In contrast to steam reforming, partial oxidation has significantly better transient and startup response characteristics. This is due in part to the fact that partial oxidation is an exothermic reaction that generates its own heat. Partial oxidation, however, is considerably less efficient at producing hydrogen than steam reforming.

The performance characteristics of autothermal reforming fall somewhere between partial oxidation and steam reforming. Autothermal reforming has better transient and startup characteristics than steam reforming, but not as good as partial oxidation, and is more efficient at producing hydrogen than partial oxidation, but not as efficient as steam reforming can be.

Of the three processes—partial oxidation, steam reforming, and autothermal reforming—partial oxidation provides the best start-up transients and steam reforming is the most efficient at producing hydrogen. To take advantage of the benefits of both processes, it is desirable to develop a method for starting a steam reforming reactor that exhibits the good transient and startup characteristics of partial oxidation while also enabling the high hydrogen production efficiency of steam reformation during normal operation.

SUMMARY OF THE INVENTION

In accordance with the present invention, a preferred method for starting a primary reactor of a fuel cell system includes performing lean combustion within the primary reactor during a first phase of a start sequence and autothermal reforming during a second phase of the start sequence. In another aspect of the present invention, partial oxidation is performed within the primary reactor during the first phase of the start sequence and autothermal reforming is performed during the second phase of the start sequence. In yet another aspect of the present invention, an air-fuel mixture having an air-fuel ratio greater than stoichiometric (combustion) at the beginning of the start sequence and less than stoichiometric (combustion) at the end of the start sequence is supplied to the primary reactor, wherein the fuel is oxidized by means of combustion. Still another aspect of the present invention includes allowing the air flow being supplied to the primary reactor to vary in response to the magnitude of the total pressure within the primary reactor.

The method for starting a primary reactor disclosed in the present invention is advantageous in that the method enables the primary reactor to reach an operating temperature and pressure necessary for steam reforming more quickly than when using conventional methods. Furthermore, allowing the air flow rate to vary in response to a change in magnitude of the total pressure within the primary reactor permits a smoother transition between the various phases of the start sequence as well as transitioning from the start sequence to a run mode. Additional advantages and features of the present invention will become apparent from the following description and appended claims, taken in conjunction with the accompanying drawings. It should be understood that the detailed description with specific examples, while indicating a preferred embodiment of the invention, are intended for illustrative purposes only and are not intended to limit the scope of the invention.

BRIEF DESCRIPTION OF THE DRAWINGS

The present invention will become more fully understood from the detailed description and the accompanying drawings, wherein:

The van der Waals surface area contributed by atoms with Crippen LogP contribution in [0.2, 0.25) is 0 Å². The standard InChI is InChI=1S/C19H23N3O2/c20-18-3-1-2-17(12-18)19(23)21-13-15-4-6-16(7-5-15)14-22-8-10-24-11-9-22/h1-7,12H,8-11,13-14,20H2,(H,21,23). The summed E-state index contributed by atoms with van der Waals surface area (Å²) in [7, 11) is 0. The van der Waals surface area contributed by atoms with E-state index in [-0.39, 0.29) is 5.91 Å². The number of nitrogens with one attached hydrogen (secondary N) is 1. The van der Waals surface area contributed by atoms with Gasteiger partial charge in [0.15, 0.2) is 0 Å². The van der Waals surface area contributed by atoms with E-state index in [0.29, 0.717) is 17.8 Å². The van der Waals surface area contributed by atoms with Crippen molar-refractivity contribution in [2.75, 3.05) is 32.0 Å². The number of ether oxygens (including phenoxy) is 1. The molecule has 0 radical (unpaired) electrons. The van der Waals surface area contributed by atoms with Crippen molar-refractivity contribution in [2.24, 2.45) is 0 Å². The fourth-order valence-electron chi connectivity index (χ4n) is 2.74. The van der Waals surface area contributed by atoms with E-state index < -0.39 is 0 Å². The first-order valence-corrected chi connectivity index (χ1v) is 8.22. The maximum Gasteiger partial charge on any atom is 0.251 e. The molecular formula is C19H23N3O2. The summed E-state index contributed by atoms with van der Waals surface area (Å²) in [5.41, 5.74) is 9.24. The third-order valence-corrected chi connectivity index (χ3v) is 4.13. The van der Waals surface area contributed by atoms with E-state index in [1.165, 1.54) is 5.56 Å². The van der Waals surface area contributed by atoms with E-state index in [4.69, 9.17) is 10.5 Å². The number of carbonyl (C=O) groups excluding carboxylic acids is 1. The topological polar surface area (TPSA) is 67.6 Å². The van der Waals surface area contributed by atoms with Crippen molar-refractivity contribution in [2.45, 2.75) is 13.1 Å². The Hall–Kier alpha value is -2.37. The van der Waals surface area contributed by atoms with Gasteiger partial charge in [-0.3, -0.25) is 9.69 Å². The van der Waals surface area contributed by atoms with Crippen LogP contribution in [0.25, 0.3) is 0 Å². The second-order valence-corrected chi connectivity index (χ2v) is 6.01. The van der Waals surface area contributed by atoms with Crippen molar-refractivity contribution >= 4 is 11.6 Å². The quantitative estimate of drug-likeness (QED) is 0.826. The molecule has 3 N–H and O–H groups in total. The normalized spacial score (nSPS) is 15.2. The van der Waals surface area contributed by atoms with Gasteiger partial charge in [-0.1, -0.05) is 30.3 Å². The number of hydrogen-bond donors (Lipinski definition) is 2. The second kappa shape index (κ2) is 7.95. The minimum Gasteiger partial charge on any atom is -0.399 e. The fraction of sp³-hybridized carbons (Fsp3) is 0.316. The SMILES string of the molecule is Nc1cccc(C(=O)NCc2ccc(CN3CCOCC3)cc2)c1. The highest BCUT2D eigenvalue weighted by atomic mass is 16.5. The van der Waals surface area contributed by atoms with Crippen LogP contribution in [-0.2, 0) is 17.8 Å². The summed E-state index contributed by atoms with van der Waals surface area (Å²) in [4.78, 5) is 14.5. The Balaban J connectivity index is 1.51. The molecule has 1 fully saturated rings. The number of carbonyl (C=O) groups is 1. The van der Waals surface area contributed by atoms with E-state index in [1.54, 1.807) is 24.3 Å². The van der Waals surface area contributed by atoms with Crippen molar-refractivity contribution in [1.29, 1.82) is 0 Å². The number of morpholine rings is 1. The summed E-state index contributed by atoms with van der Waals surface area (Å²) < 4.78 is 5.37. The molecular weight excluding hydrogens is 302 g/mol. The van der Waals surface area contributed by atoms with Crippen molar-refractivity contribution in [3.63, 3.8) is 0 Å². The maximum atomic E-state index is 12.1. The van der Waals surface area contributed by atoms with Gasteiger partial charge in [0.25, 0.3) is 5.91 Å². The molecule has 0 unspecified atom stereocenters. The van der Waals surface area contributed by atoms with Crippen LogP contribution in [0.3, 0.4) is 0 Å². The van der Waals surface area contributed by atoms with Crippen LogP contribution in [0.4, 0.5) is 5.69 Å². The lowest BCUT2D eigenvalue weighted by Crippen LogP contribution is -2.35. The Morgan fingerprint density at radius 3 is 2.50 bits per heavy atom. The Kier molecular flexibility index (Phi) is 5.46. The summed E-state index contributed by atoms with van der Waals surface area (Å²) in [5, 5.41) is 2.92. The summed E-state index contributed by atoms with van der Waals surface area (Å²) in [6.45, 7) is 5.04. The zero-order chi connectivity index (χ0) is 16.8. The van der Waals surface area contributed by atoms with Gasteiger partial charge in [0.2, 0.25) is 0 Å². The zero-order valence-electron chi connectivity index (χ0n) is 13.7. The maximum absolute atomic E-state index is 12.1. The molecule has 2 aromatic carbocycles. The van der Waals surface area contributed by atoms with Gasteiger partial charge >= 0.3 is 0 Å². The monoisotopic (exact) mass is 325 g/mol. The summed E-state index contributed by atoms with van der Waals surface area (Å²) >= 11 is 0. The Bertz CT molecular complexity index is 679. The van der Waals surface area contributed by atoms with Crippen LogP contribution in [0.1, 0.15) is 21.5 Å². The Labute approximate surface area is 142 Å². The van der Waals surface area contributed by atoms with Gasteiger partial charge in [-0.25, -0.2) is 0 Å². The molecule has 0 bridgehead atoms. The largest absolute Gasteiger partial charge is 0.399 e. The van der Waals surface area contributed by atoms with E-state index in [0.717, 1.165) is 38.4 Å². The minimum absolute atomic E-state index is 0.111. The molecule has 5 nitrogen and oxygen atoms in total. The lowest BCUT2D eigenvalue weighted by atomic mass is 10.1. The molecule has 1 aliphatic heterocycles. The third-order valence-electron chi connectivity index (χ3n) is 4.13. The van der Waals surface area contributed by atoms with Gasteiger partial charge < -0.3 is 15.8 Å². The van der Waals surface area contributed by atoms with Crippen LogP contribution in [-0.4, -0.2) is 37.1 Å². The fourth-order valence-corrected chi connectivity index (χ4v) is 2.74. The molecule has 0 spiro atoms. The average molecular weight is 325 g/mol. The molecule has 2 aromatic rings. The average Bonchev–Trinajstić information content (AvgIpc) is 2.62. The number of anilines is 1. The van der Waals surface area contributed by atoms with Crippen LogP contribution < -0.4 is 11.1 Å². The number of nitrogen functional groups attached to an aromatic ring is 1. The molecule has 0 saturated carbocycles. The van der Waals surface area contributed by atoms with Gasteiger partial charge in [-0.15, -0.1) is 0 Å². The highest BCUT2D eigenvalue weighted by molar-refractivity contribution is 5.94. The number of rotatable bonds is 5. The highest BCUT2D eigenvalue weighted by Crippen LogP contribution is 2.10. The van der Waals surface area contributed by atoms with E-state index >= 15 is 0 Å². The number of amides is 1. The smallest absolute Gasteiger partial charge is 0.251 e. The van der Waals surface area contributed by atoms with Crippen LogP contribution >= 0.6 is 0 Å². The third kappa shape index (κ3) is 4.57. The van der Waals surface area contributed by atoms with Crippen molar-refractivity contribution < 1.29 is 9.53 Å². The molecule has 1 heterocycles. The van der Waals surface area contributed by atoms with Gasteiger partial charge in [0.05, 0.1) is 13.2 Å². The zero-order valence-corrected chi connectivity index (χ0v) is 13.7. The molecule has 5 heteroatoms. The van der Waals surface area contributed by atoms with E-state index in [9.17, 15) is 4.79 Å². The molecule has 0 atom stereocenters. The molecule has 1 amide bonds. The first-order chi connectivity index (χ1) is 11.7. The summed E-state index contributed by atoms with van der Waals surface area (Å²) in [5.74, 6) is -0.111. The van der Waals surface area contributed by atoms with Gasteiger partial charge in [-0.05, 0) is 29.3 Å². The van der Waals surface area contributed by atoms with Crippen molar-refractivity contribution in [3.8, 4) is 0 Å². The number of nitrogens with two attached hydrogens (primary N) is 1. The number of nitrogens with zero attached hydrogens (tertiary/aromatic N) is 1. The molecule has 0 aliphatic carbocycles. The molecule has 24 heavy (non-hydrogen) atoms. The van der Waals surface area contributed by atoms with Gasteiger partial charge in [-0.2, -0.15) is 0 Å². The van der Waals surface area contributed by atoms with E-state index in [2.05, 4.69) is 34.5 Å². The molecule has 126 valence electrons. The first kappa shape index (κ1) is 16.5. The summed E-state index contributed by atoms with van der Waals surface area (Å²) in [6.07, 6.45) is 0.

FIG. 1 is a block diagram of an exemplary fuel cell system that includes an autothermal reforming reactor that is started in accordance with the present invention;

FIG. 2 is a sectional view of an exemplary autothermal reforming reactor;

FIG. 3 is a graph illustrating the transient characteristics of various fuel cell system operating parameters during a lean start; and

FIG. 4 is a graph illustrating the transient characteristics of various fuel cell system operating parameters during a rich start.

DETAILED DESCRIPTION OF THE PREFERRED EMBODIMENTS

The following description of the preferred embodiment(s) is merely exemplary in nature and is in no way intended to limit the invention, its application, or uses.

Referring to FIG. 1, a block diagram of a fuel cell system 10 is illustrated. Fuel cell system 10 includes a fuel cell stack 12 that includes at least one fuel cell assembly (not shown). A fuel processor 14 is comprised of a primary reactor 16 and one or more secondary reactors 18. Primary reactor 16 is preferably comprised of two reaction sections. A first section 20 primarily supports a partial oxidation reaction and a second section 22 primarily supports steam reforming. The details of the two reactor sections is discussed in more detail subsequently. Secondary reactors 18 include at least one of a watergas shift (WGS) reactor and a preferential oxidation (PrOx) reactor. Fuel processor 14 produces a reformate stream 24, that is supplied to fuel stack 12.

A water metering device 26 controls the supply of water 30 to primary reactor 16. A compressor 32 supplies air 34 to the primary reactor 16. Although air will preferably be used as an oxidant in fuel processor 14, other oxidants capable of supporting the reforming processes may also be used. The amount air that compressor 32 supplies to primary reactor 16 will vary depending on the pressure level within primary reactor 16. As the pressure level in primary reactor 16 increases, the pressure drop between compressor 32 and primary reactor 16 decreases, which in turn reduces the amount of air supplied by compressor 32 to primary reactor 16 at a constant compressor operation. When the pressure level in primary reactor 16 exceeds the pressure capability of compressor 32, compressor 32 ceases supplying air to the primary reactor. A check valve 38 is located between compressor 32 and the fuel processor 14 to prevent backflow from primary reactor 16 into compressor 32 in instances where the pressure level in primary reactor 16 exceeds the pressure capability of compressor 32.